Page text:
For August, Cambodia’s ranking remained strong though it had dropped to second place overall on the list. There have been no deaths from Covid-19 in Cambodia since April of this year and daily infections remain under 50 new cases per day even with the arrival of the BA.4 and BA.5 Omicron sub-variants.

In a speech at the University of Puthisastra graduation ceremony on August 17, Hun Sen also called on everyone to continue to carry on the fight against Covid-19 by getting booster vaccinations and following health precautions to prevent any future outbreaks.

He urged those who have yet to receive a first dose to do so immediately, while children should be vaccinated when they reach the required age and then continue on with the necessary periodic booster shots.

“We have to keep fighting. We can control it, but we must not underestimate it. Covid-19 has not gone anywhere. It is still with us,” he said.

Ministry of Health spokeswoman Or Vandine said on August 17 that receiving booster shots helps maintain the immune system’s antibodies at a level that minimises the severity of Covid-19 when infections occur and greatly reduces the chance of hospitalisation or death from the virus.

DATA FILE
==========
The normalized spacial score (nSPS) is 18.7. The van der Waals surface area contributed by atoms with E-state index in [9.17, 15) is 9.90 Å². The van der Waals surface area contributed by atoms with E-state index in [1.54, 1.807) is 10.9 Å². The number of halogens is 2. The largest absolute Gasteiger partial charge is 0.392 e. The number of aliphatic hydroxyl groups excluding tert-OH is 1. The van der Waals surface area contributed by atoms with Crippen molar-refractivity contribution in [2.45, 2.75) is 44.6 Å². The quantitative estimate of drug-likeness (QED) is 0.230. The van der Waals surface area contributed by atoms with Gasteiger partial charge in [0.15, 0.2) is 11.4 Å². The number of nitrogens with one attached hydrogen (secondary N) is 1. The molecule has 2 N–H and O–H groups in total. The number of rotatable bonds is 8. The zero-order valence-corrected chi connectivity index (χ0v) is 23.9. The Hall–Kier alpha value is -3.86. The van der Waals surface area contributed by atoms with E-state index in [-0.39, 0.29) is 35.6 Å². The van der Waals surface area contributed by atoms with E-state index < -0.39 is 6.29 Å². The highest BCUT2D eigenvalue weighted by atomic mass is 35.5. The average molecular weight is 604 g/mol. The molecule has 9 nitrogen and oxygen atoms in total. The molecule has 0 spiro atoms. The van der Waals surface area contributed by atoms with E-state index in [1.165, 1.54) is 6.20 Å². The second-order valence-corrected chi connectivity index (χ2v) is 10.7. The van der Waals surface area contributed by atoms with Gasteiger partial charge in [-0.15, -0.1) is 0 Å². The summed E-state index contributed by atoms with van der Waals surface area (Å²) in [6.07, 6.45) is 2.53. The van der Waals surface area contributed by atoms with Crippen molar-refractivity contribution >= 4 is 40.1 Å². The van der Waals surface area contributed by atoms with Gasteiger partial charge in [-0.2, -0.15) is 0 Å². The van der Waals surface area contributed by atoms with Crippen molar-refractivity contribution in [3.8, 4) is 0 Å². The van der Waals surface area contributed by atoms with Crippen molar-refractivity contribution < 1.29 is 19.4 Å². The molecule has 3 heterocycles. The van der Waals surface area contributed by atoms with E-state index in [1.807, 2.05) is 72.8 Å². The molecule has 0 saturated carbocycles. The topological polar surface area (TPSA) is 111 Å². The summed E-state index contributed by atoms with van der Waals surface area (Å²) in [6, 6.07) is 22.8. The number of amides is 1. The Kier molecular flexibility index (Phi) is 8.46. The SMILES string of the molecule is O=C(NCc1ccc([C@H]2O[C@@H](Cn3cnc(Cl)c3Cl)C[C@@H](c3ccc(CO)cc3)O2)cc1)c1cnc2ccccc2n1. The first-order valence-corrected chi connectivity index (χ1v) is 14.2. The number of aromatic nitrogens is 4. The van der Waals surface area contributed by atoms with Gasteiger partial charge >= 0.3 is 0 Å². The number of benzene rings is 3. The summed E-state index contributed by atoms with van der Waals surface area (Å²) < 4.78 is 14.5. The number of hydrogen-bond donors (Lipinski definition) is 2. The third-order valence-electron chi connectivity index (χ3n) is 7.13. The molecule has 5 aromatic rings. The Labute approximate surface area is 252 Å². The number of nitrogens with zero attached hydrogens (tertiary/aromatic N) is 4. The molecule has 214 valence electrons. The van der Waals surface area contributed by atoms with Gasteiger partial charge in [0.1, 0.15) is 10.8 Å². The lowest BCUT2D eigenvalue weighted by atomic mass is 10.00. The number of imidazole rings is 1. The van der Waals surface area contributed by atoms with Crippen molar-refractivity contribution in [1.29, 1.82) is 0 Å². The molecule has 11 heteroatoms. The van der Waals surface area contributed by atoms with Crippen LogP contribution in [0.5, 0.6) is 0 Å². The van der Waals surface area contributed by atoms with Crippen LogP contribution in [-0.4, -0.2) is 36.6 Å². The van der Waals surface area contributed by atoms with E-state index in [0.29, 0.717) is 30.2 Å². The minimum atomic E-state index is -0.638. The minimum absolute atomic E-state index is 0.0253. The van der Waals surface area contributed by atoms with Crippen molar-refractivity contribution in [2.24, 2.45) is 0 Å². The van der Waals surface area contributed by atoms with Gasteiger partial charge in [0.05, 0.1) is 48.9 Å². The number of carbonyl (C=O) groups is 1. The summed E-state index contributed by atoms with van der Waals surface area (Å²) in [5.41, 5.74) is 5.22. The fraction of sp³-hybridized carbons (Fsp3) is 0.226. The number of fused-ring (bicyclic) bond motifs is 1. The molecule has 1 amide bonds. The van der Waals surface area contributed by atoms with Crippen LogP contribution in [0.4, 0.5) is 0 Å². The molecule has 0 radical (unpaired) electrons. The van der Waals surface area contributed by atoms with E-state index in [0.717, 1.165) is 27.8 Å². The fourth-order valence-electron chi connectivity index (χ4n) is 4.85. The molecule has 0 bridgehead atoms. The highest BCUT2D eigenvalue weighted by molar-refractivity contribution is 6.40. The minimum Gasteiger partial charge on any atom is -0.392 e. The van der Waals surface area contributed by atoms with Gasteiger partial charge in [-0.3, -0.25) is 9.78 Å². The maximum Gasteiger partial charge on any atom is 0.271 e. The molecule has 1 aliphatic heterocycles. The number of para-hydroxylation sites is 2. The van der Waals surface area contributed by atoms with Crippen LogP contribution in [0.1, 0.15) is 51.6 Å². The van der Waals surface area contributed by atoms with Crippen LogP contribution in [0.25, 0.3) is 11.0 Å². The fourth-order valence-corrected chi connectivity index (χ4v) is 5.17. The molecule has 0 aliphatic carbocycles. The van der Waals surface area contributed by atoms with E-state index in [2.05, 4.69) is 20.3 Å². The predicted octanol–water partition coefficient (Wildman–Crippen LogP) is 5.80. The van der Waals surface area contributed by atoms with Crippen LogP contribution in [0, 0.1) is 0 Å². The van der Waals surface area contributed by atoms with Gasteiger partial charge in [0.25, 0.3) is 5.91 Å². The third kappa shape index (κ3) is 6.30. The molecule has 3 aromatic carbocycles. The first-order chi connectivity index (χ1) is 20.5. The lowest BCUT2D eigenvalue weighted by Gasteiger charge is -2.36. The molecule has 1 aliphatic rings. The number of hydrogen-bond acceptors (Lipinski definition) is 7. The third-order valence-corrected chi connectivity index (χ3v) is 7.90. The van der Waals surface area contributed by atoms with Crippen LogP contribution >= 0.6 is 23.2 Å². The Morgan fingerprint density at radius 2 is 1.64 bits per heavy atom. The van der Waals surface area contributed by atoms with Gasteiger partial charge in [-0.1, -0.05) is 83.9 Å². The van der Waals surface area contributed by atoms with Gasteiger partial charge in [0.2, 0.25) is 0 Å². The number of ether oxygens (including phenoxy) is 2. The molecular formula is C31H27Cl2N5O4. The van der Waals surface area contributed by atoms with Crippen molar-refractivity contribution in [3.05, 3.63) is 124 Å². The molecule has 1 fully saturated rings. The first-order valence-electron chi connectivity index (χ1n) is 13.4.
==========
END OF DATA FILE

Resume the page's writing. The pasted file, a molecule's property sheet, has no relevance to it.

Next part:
“Covid-19 vaccinations save people’s lives and avoid a public health disaster, as well as ensure the economy continues to function through unaffected business and trade, both domestically and beyond,” Vandine said.

Meanwhile, UNICEF has delivered another batch of molnupiravir, an oral antiviral treatment for mild-to-moderate Covid-19 in adults, to further support the Cambodian government in its fight against the pandemic.

The shipment of 826,560 tablets touched down at Phnom Penh International Airport on the night of August 17.

“The supply is enough to treat 20,664 people affected by the virus in Cambodia. Funding was provided by UNICEF’s ACT-A Supplies Financing Facility [ACT-A SFF], with contributions from the Canadian government,” the UN agency said in a statement. “The ACT-A SFF is a UNICEF-housed fund dedicated to supporting low- and middle-income countries to equitably access key Covid-19 supplies, such as Covid-19 tests, treatments and vaccines.”

UNICEF noted that molnupiravir helps lower the risk of severe infection, especially among vulnerable groups like the elderly and people with underlying health conditions. It said the pills will be made available for eligible patients through designated health facilities across the country.

The World Health Organisation (WHO) included molnupiravir in its Covid-19 therapeutics guidelines in early March of this year.

However, due to insufficient safety data, WHO recommends that the medication be administered “only to non-severe Covid-19 patients with the highest risk of hospitalisation”. They include people who have not been vaccinated for Covid-19, those with immunodeficiencies and the above-mentioned vulnerable groups. Children and pregnant women as well as breastfeeding mothers should not be given the drug, it noted.